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Over 70% think ex-PM Abe's shooting affected outcome of Japan election: survey

People pray near the scene where former Japanese Prime Minister Shinzo Abe was assassinated, in this photo taken in the city of Nara on July 15, 2022. (Mainichi/Daiki Takikawa)

TOKYO -- Over 70% of respondents surveyed in a nationwide opinion poll in Japan on July 16 and 17 believe that the assassination of former Prime Minister Shinzo Abe affected the outcome of the July 10 House of Councillors election.

    The poll, conducted by the Mainichi Shimbun and the Social Survey Research Center, asked respondents if they thought the July 8 incident, in which the former prime minister was fatally shot during a stump speech for a candidate, affected the results of the election. A total of 71% said they thought the incident influenced the outcome, while 19% said they didn't think so. Ten percent of respondents said they were unsure.

    The ruling Liberal Democratic Party (LDP) won a landslide victory in the upper house vote, securing 63 seats, a majority of the 125 that were contested.

    Regarding Abe's achievements, 37% of the respondents answered that they "highly evaluate" them. Combined with the 33% who responded that they "appreciate them to some extent," 70% gave a positive evaluation. On the other hand, a total of 30% said they did not appreciate his achievements, with 17% not appreciating them very much and 12% not appreciating them at all.

    Prime Minister Fumio Kishida has announced that Abe's funeral will be held this fall as a state funeral, but some opposition parties have voiced their disapproval of such plans.

    Meanwhile, the approval rating for the Kishida Cabinet in the poll reached 52%, up 4 percentage points from the 48% recorded in the previous survey on June 18. The disapproval rating was down 7 points from 44% to 37%.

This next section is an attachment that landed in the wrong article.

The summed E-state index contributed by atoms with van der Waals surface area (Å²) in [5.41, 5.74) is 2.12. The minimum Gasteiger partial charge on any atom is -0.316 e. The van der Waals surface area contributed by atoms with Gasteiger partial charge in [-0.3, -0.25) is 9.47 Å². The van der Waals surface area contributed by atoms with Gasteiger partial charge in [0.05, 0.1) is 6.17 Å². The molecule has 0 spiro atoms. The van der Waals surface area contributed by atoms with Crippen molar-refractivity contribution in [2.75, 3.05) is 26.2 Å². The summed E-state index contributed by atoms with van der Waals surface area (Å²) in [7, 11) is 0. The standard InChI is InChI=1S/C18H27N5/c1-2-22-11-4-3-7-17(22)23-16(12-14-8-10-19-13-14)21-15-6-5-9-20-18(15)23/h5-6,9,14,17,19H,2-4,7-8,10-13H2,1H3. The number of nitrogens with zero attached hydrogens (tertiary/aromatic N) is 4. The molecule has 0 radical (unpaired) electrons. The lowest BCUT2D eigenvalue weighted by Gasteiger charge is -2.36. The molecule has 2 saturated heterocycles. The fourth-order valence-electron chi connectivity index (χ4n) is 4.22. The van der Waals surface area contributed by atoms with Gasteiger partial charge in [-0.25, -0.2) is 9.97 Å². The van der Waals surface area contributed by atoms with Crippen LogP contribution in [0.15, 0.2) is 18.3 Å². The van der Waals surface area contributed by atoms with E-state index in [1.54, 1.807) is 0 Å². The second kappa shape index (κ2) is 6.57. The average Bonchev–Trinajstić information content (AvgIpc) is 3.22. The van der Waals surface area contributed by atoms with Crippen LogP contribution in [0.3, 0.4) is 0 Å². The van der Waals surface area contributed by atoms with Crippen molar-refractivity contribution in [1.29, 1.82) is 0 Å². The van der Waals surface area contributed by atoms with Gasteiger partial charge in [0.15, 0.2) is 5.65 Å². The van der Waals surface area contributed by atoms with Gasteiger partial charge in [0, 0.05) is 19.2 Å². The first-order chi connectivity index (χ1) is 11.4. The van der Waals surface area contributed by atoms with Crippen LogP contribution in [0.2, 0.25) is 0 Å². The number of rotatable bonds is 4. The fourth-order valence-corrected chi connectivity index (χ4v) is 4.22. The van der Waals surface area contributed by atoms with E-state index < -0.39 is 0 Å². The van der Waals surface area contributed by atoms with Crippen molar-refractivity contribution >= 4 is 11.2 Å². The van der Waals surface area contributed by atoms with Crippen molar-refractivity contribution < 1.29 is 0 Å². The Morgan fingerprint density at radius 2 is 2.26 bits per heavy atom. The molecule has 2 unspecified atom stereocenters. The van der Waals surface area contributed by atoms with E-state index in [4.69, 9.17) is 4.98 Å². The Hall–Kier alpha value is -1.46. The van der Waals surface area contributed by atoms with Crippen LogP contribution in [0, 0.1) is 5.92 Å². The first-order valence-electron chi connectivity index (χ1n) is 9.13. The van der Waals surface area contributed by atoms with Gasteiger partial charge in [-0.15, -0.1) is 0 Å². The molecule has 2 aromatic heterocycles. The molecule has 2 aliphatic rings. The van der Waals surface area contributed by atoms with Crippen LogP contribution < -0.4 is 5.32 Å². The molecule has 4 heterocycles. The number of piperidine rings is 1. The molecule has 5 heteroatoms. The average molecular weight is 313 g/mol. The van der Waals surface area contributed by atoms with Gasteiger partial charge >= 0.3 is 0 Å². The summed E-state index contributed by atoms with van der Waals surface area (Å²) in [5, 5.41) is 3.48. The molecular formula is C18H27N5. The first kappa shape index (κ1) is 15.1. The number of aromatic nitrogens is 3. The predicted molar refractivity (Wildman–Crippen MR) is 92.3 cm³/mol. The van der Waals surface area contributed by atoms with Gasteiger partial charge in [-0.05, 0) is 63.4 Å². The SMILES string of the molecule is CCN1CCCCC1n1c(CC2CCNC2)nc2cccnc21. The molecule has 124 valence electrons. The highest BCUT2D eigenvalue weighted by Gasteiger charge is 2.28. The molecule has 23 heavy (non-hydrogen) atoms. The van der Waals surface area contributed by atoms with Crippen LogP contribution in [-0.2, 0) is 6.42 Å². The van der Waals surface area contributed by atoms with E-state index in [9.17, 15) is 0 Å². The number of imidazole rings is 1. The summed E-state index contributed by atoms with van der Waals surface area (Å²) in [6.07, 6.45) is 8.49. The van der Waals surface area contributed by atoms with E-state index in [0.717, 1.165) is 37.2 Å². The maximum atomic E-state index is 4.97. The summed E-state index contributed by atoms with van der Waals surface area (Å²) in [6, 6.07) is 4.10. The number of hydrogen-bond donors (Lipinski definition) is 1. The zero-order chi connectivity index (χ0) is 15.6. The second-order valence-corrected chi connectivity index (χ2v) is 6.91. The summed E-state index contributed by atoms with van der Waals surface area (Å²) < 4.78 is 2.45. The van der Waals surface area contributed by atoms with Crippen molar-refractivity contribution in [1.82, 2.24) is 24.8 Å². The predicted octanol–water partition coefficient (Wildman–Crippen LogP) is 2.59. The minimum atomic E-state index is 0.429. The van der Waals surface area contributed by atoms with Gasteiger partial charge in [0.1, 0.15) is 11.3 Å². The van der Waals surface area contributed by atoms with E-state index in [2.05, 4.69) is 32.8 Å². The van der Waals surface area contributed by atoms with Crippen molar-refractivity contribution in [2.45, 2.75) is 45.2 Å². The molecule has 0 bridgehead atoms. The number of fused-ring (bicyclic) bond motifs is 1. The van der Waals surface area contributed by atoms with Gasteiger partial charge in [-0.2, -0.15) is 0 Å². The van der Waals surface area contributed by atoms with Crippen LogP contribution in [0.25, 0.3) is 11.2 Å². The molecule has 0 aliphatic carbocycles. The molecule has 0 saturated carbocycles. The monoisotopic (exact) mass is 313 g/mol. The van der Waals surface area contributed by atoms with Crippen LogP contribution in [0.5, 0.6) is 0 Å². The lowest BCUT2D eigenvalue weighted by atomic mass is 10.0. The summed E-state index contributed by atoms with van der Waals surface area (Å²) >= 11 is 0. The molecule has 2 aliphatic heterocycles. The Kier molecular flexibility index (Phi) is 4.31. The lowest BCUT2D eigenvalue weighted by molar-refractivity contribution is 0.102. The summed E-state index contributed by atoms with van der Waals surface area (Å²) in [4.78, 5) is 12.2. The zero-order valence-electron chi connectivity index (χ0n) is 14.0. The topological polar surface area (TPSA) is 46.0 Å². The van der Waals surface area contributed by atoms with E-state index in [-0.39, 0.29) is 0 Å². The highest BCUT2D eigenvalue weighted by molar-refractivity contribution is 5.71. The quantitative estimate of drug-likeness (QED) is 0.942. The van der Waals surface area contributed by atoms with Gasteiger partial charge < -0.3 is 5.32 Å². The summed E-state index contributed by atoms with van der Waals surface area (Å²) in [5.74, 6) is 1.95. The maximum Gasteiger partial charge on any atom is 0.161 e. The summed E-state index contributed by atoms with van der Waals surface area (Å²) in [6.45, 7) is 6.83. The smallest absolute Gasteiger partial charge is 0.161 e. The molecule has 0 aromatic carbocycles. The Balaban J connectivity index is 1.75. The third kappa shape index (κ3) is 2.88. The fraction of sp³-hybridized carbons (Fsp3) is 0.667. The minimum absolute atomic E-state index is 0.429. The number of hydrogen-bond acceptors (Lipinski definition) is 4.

When asked to select one policy they would like the Kishida administration to address as its top priority, the most common response was economic stimulus at 31%, followed by price measures at 24%. These were followed by diplomacy and security at 11%, measures to combat the declining birth rate at 10%, constitutional amendment at 10%, and social security at 9%.

    Regarding the question of whether they think Japanese society will be better off in three years, when the next upper house election is held, only 14% of respondents answered that they think it will be.

    Political parties that favor constitutional amendment increased their seats in the upper house contest, and when asked if they would like to see discussions on constitutional reform proceed, 53% of respondents said they would, significantly higher than the 30% who said they would not.

    In the July 10 election, the four parties in favor of constitutional revision -- the LDP and its junior coalition partner Komeito, the conservative opposition Nippon Ishin (Japan Innovation Party) and the Democratic Party for the People -- won a combined 93 seats, and together with uncontested seats, they secured more than two-thirds of the seats in the upper chamber required for amendments to be proposed.

    The survey was conducted using a combination of text messages on mobile phones and automated voice questionnaires on fixed-line phones. A total of 621 valid responses were received from mobile phones and 410 valid responses from landlines.

    (Japanese original by Nanae Ito, Political News Department)

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